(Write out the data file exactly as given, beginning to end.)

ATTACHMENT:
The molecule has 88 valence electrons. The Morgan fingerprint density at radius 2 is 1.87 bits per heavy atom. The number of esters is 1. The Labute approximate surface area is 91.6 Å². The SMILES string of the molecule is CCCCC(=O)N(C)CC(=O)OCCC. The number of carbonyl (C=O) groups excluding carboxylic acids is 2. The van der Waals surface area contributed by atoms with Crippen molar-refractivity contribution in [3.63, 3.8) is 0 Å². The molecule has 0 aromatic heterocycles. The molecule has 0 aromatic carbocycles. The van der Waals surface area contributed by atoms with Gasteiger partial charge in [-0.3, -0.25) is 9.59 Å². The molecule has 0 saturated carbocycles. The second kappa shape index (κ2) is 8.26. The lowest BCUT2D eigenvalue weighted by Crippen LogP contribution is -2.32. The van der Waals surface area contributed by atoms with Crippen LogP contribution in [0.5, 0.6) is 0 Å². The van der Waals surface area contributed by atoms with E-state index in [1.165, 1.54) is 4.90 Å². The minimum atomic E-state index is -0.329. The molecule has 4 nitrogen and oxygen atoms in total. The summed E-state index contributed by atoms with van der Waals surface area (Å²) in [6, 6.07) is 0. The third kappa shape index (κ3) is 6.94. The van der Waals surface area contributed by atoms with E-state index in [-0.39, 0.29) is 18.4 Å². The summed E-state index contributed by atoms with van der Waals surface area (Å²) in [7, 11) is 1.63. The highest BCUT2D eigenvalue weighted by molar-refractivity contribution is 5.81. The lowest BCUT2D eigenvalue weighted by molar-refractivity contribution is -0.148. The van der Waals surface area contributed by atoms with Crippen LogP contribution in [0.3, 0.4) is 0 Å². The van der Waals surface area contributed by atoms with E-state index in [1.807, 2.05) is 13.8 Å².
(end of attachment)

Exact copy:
The molecule has 88 valence electrons. The Morgan fingerprint density at radius 2 is 1.87 bits per heavy atom. The number of esters is 1. The Labute approximate surface area is 91.6 Å². The SMILES string of the molecule is CCCCC(=O)N(C)CC(=O)OCCC. The number of carbonyl (C=O) groups excluding carboxylic acids is 2. The van der Waals surface area contributed by atoms with Crippen molar-refractivity contribution in [3.63, 3.8) is 0 Å². The molecule has 0 aromatic heterocycles. The molecule has 0 aromatic carbocycles. The van der Waals surface area contributed by atoms with Gasteiger partial charge in [-0.3, -0.25) is 9.59 Å². The molecule has 0 saturated carbocycles. The second kappa shape index (κ2) is 8.26. The lowest BCUT2D eigenvalue weighted by Crippen LogP contribution is -2.32. The van der Waals surface area contributed by atoms with Crippen LogP contribution in [0.5, 0.6) is 0 Å². The van der Waals surface area contributed by atoms with E-state index in [1.165, 1.54) is 4.90 Å². The minimum atomic E-state index is -0.329. The molecule has 4 nitrogen and oxygen atoms in total. The summed E-state index contributed by atoms with van der Waals surface area (Å²) in [6, 6.07) is 0. The third kappa shape index (κ3) is 6.94. The van der Waals surface area contributed by atoms with E-state index in [-0.39, 0.29) is 18.4 Å². The summed E-state index contributed by atoms with van der Waals surface area (Å²) in [7, 11) is 1.63. The highest BCUT2D eigenvalue weighted by molar-refractivity contribution is 5.81. The lowest BCUT2D eigenvalue weighted by molar-refractivity contribution is -0.148. The van der Waals surface area contributed by atoms with Crippen LogP contribution in [0.3, 0.4) is 0 Å². The van der Waals surface area contributed by atoms with E-state index in [1.807, 2.05) is 13.8 Å².